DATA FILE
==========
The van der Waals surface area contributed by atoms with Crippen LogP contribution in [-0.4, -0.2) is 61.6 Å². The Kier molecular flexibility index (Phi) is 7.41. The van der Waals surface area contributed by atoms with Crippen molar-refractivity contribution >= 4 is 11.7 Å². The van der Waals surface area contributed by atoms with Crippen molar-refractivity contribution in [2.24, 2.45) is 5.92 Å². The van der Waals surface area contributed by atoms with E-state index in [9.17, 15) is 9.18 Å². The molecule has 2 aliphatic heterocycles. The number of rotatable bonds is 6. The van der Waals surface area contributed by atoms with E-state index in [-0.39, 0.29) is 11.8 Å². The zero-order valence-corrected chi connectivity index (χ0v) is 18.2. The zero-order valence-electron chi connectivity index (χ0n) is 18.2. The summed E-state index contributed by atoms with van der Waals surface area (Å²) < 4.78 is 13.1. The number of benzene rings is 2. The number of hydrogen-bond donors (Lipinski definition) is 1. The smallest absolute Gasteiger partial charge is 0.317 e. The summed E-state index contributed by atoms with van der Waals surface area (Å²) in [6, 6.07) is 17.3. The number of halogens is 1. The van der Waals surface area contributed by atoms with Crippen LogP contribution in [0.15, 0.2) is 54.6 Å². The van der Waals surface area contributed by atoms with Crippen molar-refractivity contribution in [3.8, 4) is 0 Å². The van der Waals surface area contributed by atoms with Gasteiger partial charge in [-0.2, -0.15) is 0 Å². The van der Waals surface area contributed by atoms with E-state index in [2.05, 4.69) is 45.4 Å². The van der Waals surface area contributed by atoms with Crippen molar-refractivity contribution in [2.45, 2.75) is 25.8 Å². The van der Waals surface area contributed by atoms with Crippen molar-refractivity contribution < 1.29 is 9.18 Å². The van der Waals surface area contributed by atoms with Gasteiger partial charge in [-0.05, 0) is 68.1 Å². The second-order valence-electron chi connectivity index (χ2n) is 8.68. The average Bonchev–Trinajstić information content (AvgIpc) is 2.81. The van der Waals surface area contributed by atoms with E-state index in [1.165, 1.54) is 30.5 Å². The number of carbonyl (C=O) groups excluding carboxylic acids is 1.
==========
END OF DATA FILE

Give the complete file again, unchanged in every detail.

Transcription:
The van der Waals surface area contributed by atoms with Crippen LogP contribution in [-0.4, -0.2) is 61.6 Å². The Kier molecular flexibility index (Phi) is 7.41. The van der Waals surface area contributed by atoms with Crippen molar-refractivity contribution >= 4 is 11.7 Å². The van der Waals surface area contributed by atoms with Crippen molar-refractivity contribution in [2.24, 2.45) is 5.92 Å². The van der Waals surface area contributed by atoms with E-state index in [9.17, 15) is 9.18 Å². The molecule has 2 aliphatic heterocycles. The number of rotatable bonds is 6. The van der Waals surface area contributed by atoms with E-state index in [-0.39, 0.29) is 11.8 Å². The zero-order valence-corrected chi connectivity index (χ0v) is 18.2. The zero-order valence-electron chi connectivity index (χ0n) is 18.2. The summed E-state index contributed by atoms with van der Waals surface area (Å²) < 4.78 is 13.1. The number of benzene rings is 2. The number of hydrogen-bond donors (Lipinski definition) is 1. The smallest absolute Gasteiger partial charge is 0.317 e. The summed E-state index contributed by atoms with van der Waals surface area (Å²) in [6, 6.07) is 17.3. The number of halogens is 1. The van der Waals surface area contributed by atoms with Crippen LogP contribution in [0.15, 0.2) is 54.6 Å². The van der Waals surface area contributed by atoms with Crippen molar-refractivity contribution in [3.8, 4) is 0 Å². The van der Waals surface area contributed by atoms with Gasteiger partial charge in [-0.2, -0.15) is 0 Å². The van der Waals surface area contributed by atoms with E-state index in [2.05, 4.69) is 45.4 Å². The van der Waals surface area contributed by atoms with Crippen molar-refractivity contribution in [2.45, 2.75) is 25.8 Å². The van der Waals surface area contributed by atoms with Crippen molar-refractivity contribution < 1.29 is 9.18 Å². The van der Waals surface area contributed by atoms with Gasteiger partial charge in [-0.05, 0) is 68.1 Å². The second-order valence-electron chi connectivity index (χ2n) is 8.68. The average Bonchev–Trinajstić information content (AvgIpc) is 2.81. The van der Waals surface area contributed by atoms with E-state index in [1.165, 1.54) is 30.5 Å². The number of carbonyl (C=O) groups excluding carboxylic acids is 1.